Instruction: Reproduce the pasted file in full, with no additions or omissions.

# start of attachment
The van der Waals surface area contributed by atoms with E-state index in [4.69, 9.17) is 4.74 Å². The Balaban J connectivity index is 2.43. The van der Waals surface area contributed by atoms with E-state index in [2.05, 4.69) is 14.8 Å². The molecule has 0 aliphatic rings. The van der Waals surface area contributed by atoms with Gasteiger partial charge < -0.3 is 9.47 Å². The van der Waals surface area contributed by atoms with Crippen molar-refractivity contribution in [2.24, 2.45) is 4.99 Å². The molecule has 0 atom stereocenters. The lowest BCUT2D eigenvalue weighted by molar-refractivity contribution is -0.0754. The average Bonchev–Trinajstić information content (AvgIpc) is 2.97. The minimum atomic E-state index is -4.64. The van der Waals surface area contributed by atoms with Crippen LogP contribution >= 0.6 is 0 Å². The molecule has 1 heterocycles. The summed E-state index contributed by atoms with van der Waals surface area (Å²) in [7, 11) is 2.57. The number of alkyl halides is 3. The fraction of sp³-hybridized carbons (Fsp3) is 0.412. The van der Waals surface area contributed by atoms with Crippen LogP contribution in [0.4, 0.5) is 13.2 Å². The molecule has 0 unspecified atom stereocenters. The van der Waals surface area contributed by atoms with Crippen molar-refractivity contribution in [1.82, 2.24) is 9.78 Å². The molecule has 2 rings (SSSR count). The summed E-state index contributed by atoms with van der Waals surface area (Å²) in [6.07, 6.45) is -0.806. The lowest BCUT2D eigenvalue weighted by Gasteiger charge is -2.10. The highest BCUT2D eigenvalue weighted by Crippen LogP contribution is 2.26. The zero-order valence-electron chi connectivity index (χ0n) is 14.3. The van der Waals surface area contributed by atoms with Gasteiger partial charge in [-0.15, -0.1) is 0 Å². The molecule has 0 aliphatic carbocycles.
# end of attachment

The van der Waals surface area contributed by atoms with E-state index in [4.69, 9.17) is 4.74 Å². The Balaban J connectivity index is 2.43. The van der Waals surface area contributed by atoms with E-state index in [2.05, 4.69) is 14.8 Å². The molecule has 0 aliphatic rings. The van der Waals surface area contributed by atoms with Gasteiger partial charge < -0.3 is 9.47 Å². The van der Waals surface area contributed by atoms with Crippen molar-refractivity contribution in [2.24, 2.45) is 4.99 Å². The molecule has 0 atom stereocenters. The lowest BCUT2D eigenvalue weighted by molar-refractivity contribution is -0.0754. The average Bonchev–Trinajstić information content (AvgIpc) is 2.97. The minimum atomic E-state index is -4.64. The van der Waals surface area contributed by atoms with Crippen LogP contribution >= 0.6 is 0 Å². The molecule has 1 heterocycles. The summed E-state index contributed by atoms with van der Waals surface area (Å²) in [7, 11) is 2.57. The number of alkyl halides is 3. The fraction of sp³-hybridized carbons (Fsp3) is 0.412. The van der Waals surface area contributed by atoms with Crippen LogP contribution in [0.4, 0.5) is 13.2 Å². The molecule has 0 unspecified atom stereocenters. The van der Waals surface area contributed by atoms with Crippen molar-refractivity contribution in [1.82, 2.24) is 9.78 Å². The molecule has 2 rings (SSSR count). The summed E-state index contributed by atoms with van der Waals surface area (Å²) in [6.07, 6.45) is -0.806. The lowest BCUT2D eigenvalue weighted by Gasteiger charge is -2.10. The highest BCUT2D eigenvalue weighted by Crippen LogP contribution is 2.26. The zero-order valence-electron chi connectivity index (χ0n) is 14.3. The van der Waals surface area contributed by atoms with Gasteiger partial charge in [-0.15, -0.1) is 0 Å². The molecule has 0 aliphatic carbocycles.